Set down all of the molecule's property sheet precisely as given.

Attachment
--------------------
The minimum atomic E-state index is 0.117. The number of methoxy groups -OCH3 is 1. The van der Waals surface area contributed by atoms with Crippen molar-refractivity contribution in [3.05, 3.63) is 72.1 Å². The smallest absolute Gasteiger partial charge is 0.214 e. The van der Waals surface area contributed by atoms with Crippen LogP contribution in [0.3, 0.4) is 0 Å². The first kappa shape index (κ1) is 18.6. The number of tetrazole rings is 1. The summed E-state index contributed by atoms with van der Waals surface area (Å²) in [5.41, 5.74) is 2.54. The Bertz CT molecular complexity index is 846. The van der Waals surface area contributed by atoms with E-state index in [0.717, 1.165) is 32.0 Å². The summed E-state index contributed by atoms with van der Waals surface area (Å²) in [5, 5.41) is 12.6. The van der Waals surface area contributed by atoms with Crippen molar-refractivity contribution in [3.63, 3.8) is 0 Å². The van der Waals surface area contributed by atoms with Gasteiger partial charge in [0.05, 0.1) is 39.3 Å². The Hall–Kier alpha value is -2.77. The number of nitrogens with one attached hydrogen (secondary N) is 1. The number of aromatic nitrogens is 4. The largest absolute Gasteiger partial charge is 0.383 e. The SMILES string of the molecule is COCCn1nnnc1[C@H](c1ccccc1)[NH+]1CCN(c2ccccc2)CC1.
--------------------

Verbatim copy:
The minimum atomic E-state index is 0.117. The number of methoxy groups -OCH3 is 1. The van der Waals surface area contributed by atoms with Crippen molar-refractivity contribution in [3.05, 3.63) is 72.1 Å². The smallest absolute Gasteiger partial charge is 0.214 e. The van der Waals surface area contributed by atoms with Crippen LogP contribution in [0.3, 0.4) is 0 Å². The first kappa shape index (κ1) is 18.6. The number of tetrazole rings is 1. The summed E-state index contributed by atoms with van der Waals surface area (Å²) in [5.41, 5.74) is 2.54. The Bertz CT molecular complexity index is 846. The van der Waals surface area contributed by atoms with E-state index in [0.717, 1.165) is 32.0 Å². The summed E-state index contributed by atoms with van der Waals surface area (Å²) in [5, 5.41) is 12.6. The van der Waals surface area contributed by atoms with Crippen molar-refractivity contribution in [3.63, 3.8) is 0 Å². The van der Waals surface area contributed by atoms with Gasteiger partial charge in [0.05, 0.1) is 39.3 Å². The Hall–Kier alpha value is -2.77. The number of nitrogens with one attached hydrogen (secondary N) is 1. The number of aromatic nitrogens is 4. The largest absolute Gasteiger partial charge is 0.383 e. The SMILES string of the molecule is COCCn1nnnc1[C@H](c1ccccc1)[NH+]1CCN(c2ccccc2)CC1.